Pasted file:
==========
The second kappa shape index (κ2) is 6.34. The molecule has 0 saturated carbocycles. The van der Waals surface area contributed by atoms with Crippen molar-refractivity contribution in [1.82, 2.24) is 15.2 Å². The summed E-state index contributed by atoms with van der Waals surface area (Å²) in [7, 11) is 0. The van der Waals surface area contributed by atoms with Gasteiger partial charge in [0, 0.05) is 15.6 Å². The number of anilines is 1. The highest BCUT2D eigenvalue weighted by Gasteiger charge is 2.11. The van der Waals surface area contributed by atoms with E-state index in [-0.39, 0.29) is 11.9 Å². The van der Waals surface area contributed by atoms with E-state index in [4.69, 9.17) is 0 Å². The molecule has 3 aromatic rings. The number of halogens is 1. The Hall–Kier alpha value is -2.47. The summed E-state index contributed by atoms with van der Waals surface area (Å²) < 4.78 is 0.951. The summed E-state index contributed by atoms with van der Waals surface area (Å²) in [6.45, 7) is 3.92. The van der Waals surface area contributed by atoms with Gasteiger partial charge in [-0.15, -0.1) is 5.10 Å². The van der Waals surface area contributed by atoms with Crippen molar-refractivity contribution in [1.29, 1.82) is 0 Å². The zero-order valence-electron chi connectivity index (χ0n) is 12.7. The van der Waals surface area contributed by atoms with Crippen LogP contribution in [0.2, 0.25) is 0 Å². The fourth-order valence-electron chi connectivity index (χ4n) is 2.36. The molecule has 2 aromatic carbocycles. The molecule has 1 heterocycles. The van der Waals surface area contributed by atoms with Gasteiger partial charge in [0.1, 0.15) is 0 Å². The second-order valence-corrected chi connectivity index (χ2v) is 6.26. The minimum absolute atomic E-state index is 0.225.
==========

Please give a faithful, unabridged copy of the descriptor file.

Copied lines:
The second kappa shape index (κ2) is 6.34. The molecule has 0 saturated carbocycles. The van der Waals surface area contributed by atoms with Crippen molar-refractivity contribution in [1.82, 2.24) is 15.2 Å². The summed E-state index contributed by atoms with van der Waals surface area (Å²) in [7, 11) is 0. The van der Waals surface area contributed by atoms with Gasteiger partial charge in [0, 0.05) is 15.6 Å². The number of anilines is 1. The highest BCUT2D eigenvalue weighted by Gasteiger charge is 2.11. The van der Waals surface area contributed by atoms with E-state index in [-0.39, 0.29) is 11.9 Å². The van der Waals surface area contributed by atoms with E-state index in [4.69, 9.17) is 0 Å². The molecule has 3 aromatic rings. The number of halogens is 1. The Hall–Kier alpha value is -2.47. The summed E-state index contributed by atoms with van der Waals surface area (Å²) < 4.78 is 0.951. The summed E-state index contributed by atoms with van der Waals surface area (Å²) in [6.45, 7) is 3.92. The van der Waals surface area contributed by atoms with Gasteiger partial charge in [-0.15, -0.1) is 5.10 Å². The van der Waals surface area contributed by atoms with Crippen molar-refractivity contribution in [1.29, 1.82) is 0 Å². The zero-order valence-electron chi connectivity index (χ0n) is 12.7. The van der Waals surface area contributed by atoms with Crippen LogP contribution in [0.2, 0.25) is 0 Å². The fourth-order valence-electron chi connectivity index (χ4n) is 2.36. The molecule has 2 aromatic carbocycles. The molecule has 1 heterocycles. The van der Waals surface area contributed by atoms with Gasteiger partial charge in [0.1, 0.15) is 0 Å². The second-order valence-corrected chi connectivity index (χ2v) is 6.26. The minimum absolute atomic E-state index is 0.225.